I think I’m burned out on Rio+20 already

The giant, carnivalesque global environmental summit Rio+20 started rolling this weekend and the official, high-level talks start tomorrow.

Unless you’re really following environmental affairs, this grand meeting may not even hit on your radar. And, to be honest, it probably shouldn’t.

It seems much of the environmental community has low expectations for this year’s conference. Environmental problems are as intractable as ever. Nations continue to struggle with economic matters.

As the name implies, Rio+20 is part-anniversary, part-debrief, part-”let’s find a way forward” from the landmark 1992 Rio Earth Summit officially known as the the U.N. Conference on Environment and Development. Certainly in the last 20 years there have been successes, particularly at the local and national level, but on the international stage, collective action on the environment has largely been ineffective (and I’m being kind).

Though I wish it were otherwise, I don’t have much faith in the international system. Certainly I think attempts to workout problems collectively are necessary and applaud people who will spin their wheels and beat their heads against walls. But I see fundamental flaws as well. The system is broken and it seems to like it that way.

So Rio+20 will likely be all show with a rather weak finish. Sunita Narain, head of the Centre for Environment and Science, has a salient commentary in the centre’s magazine Down to Earth.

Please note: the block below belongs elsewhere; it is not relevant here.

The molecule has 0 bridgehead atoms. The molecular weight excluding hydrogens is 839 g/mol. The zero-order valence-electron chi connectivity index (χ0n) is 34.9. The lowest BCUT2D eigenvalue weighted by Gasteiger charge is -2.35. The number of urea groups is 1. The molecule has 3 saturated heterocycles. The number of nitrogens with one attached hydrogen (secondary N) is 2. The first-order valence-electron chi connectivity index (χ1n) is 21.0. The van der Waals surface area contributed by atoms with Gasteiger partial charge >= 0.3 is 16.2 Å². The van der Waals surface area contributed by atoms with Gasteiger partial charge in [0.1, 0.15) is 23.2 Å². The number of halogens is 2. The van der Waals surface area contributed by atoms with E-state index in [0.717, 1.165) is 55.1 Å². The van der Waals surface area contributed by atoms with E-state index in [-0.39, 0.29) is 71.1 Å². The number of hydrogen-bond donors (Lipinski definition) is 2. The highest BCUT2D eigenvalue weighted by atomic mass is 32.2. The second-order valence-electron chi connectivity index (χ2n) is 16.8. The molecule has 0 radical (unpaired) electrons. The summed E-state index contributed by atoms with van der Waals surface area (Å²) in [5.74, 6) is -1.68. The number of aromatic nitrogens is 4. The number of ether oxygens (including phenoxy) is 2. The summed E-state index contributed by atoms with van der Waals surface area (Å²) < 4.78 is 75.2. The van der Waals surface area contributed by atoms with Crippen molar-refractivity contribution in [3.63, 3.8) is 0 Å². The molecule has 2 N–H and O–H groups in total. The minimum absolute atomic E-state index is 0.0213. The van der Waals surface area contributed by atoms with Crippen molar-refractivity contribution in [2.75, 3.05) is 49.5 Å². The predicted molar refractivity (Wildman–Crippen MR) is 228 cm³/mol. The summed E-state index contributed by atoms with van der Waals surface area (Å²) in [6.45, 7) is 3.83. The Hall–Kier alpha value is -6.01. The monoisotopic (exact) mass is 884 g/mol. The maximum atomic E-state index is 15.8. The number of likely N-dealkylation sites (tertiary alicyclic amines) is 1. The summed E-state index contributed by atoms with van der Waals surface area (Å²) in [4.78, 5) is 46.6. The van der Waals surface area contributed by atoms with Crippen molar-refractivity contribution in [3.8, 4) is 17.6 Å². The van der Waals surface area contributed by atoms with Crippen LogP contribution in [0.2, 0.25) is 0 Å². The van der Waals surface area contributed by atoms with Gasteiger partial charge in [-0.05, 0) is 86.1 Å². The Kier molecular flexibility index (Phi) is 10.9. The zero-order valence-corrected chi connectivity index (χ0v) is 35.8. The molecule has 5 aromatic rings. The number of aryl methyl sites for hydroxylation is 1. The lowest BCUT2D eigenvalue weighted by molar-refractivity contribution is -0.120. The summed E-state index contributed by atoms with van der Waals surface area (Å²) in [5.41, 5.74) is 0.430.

But, truth be told, I’m already burnt out on trying to monitor Rio+20 from India. My own thoughts are below:

The international regimes, from Rio+20 at one end of the spectrum to the WTO at the other, remain based on a premise that undermines attempts at collective action. In these arenas, nations are still competing with each other. China and India wish to secure their right to development. The U.S. and Europe wish to see “common but differentiated responsibilities” thrown out. This is the “usual polemics” as you rightly suggest. The usual, nationalist, polemics.

Perhaps that’s because the underlying motivation remains “usual” as well. Nations fundamentally look out for their national interests, a position that hasn’t changed since Stockholm.

Of course, we can (and should) argue that the global environment is a national interest for each individual nation. Problems of global commons exploitation, degradation of common heritage, vanishing biodiversity, transnational pollution, etc. all have national level impacts.

But when environmental problems — even these global ones — remain framed as national interests, they will accordingly be stacked up against (if not subordinate to) other national interests such as GDP growth rate, debt service, infrastructure, capital accounts, corruption, political harmony and so on.

I would argue that even one of the greatest (if now fleeting) successes of global environmental cooperation, the Montreal Protocol, was largely the product of briefly aligned national interests, rather than any urgent, international belief that the world would be a better place if everyone were protected from the side effects of degrading ozone.

As long as the environment remains a negotiable item for individual nations — as long as it is on the ledger with a laundry list of other national concerns — any forum on “sustainable development goals” or green accounting or the like will simply be an arena for negotiators to angle for the best outcome for their governments and corporations and (occasionally) citizens.

To me, that’s hardly a recipe for international, collective action. I don’t see how that can achieve lasting change.

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